Wednesday, 24 April 2013

My take on the few places that I have been to in Delhi:

1. Dilli Haat: dragged there by my over-enthu aunt on a sunny winter morning. Nice place to be on a winter morning if you like shopping for new-market-pavement-type stuff or ethnic fabrics. I was not shopping, so was quite bored. Then I noticed few puppies and started clicking photos. People love the food out there. Food was great but the place was dirty--sorry I am not a fan. Many people lurrrrve this place. I did not. It's okay.

2. Select City Mall:  huge mall, huge shops ... yes that's about it.

3. Hauz Khas Village: erm ... no clear verdict on this place, it's where you find filth alongside the most expensive boutiques. I actually enjoyed taking a leisurely walk down the place. Narrow lanes, shops selling overpriced food and clothes. I went to the Yodakin store, which I liked. You can shop for books published by independent publishers which you are not very likely to find at your local Crossword.

4. Lajpat Nagar: uhh ... love-hate relationship with this one, hate the crowd, hate the congestion, (New Market is also crowded but I'll never hate it!). Anyway it's quite near to my pg in south Delhi so I do frequent this place mostly out of necessity.

5. Green Park market: It has two places which offer South Indian food (Jyoti Vihar--Malgudi Junction--type) where one can have good filter coffee and south Indian food at a very reasonable price.

6. C.R. Park markets (1 and 2) : Any other person from Kolkata would instantly feel at home with the huge fish markets, Kali mondir and Dadur dokan (I hope I am getting the name right!) selling chop, cutlet, dimer devil etc. But what spelt home for me was the sight of a packet of Mukharochak chanachur in one of the shops. That old bespectacled man cheered my heart. So many nights I have lain awake under a mosquito net in my bed in Kolkata either reading a book or observing lizards, with a kouto of chanachur beside me. Only to wake up with an upset stomach. Sweet memories.

7. Fact and Fiction: A tiny bookstore opposite the Priya cinemas. Amazing collection. Must visit.

Have also been to the Book Fair and Comic Con but too lazy to write about all that.

Wish to visit the old forts and CP and Janpath and Sarojini ... as and when I get the time.


Thursday, 11 April 2013

The first day my rommate mentioned the word 'bellies' she left me slightly confused. Something like 'I have a rack for my bellies' ... bellies? stomachs on racks? how violent! Of course it took me a while to understand that these are shoes. Pretty, dainty, shoes.

Shoes are very important. Ask Cinderella.

Sleeping Beauty woke up from her deep sleep after the prince kissed her. She did not kiss him back. She had not brushed.

Also 6 pm in Dilli is like 4 pm in Calcutta. How very amusing! It's still bikel byala when you leave office. The amusement ends when right after shondhyebyala it's dinner time. Very strange.

Okay bye.

Tuesday, 2 April 2013

Stuff that spills out when tubelights stop working.

Okay I was supposed to have finished some pending work by now. But the tubelight in my room just stopped working. I won't be able to read. I won't be able to sleep.  So well ...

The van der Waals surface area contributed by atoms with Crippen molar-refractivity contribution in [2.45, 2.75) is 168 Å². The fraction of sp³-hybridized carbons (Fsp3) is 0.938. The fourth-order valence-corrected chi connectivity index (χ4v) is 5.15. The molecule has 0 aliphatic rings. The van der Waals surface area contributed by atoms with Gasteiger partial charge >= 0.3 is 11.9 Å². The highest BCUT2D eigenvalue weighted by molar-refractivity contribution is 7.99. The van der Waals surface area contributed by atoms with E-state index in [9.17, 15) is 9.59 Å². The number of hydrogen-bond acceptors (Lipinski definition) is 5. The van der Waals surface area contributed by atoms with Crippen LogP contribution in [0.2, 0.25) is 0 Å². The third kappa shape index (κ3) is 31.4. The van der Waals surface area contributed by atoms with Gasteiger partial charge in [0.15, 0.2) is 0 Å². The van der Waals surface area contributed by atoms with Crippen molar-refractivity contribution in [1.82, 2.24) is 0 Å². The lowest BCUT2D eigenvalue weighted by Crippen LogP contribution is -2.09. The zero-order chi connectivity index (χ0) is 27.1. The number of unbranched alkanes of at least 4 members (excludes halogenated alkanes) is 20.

On a bright sunny autumn day, when the soft clouds floated in the clear blue sky like small cotton tufts, Bhuto was born. It was that month of the year when Debi Durga visited her earthly abode, four children in tow. Bhuto was the youngest of nine children. His eldest sister's son was born a month before him. It happened like that in the 1950s.

Bhuto's family lived in a village. They weren't poor, in fact, they were quite rich. With several orchards of the choicest fruits--mangoes, jackfruits, litchies, a pond, and many cows--poverty was something they knew nothing about. Bhuto's childhood was a colourful kaleidoscope of memories--learning how to swim with an upturned kolshi (a metal utensil with a narrow neck used for storing water) that would float on water, climbing trees, attending the local school, eating a basketful of mangoes perched upon a tree and in the evenings whispering sweet nothings in the ears of his best friend--Budh,who was the gentlest cow they owned.

Bhuto's father was a doctor. A fact that explained why he had such luck when it came to marriage. His wife Nonibala Devi was the most beautiful woman in that village. Had Bhuto's father been a regular village bumpkin, he would never have won such a beauty as his bride. She served him well. Nine healthy children; six of them boys. No one could complain.

But the female in the house who enjoyed undisputed authority was not Bhuto's mother it was Bhuto's paternal grandmother, Shoshthi Devi. She was a woman of voracious appetite (one large jackfruit would be her breakfast), sharp intellect and an enormous memory that had soaked up all the verses of the Ramayana and the Mahabharata (the compulsory daily ritual of reading aloud the two epics that her daughter-in-law was made to follow had something to do with it perhaps!). When she passed away in her late 90s her grandchildren were running about joking and laughing as her white-haired son assembled her funeral pyre. She was too old to evoke tears. Can anyone grow so old? Should anyone grow so old?

Years later when Bhuto's mother Nonibala would die, in a different house, in a different country, all her six grown-up sons would gather around her, as she would lie peacefully dressed in white, sandalwood smeared on her forehead, surrounded by tuberose flowers--her sons would gather around her and pose for a photograph. Photographs are for creating memories, capturing beauty--but this one captured death and robbed it of its dignity.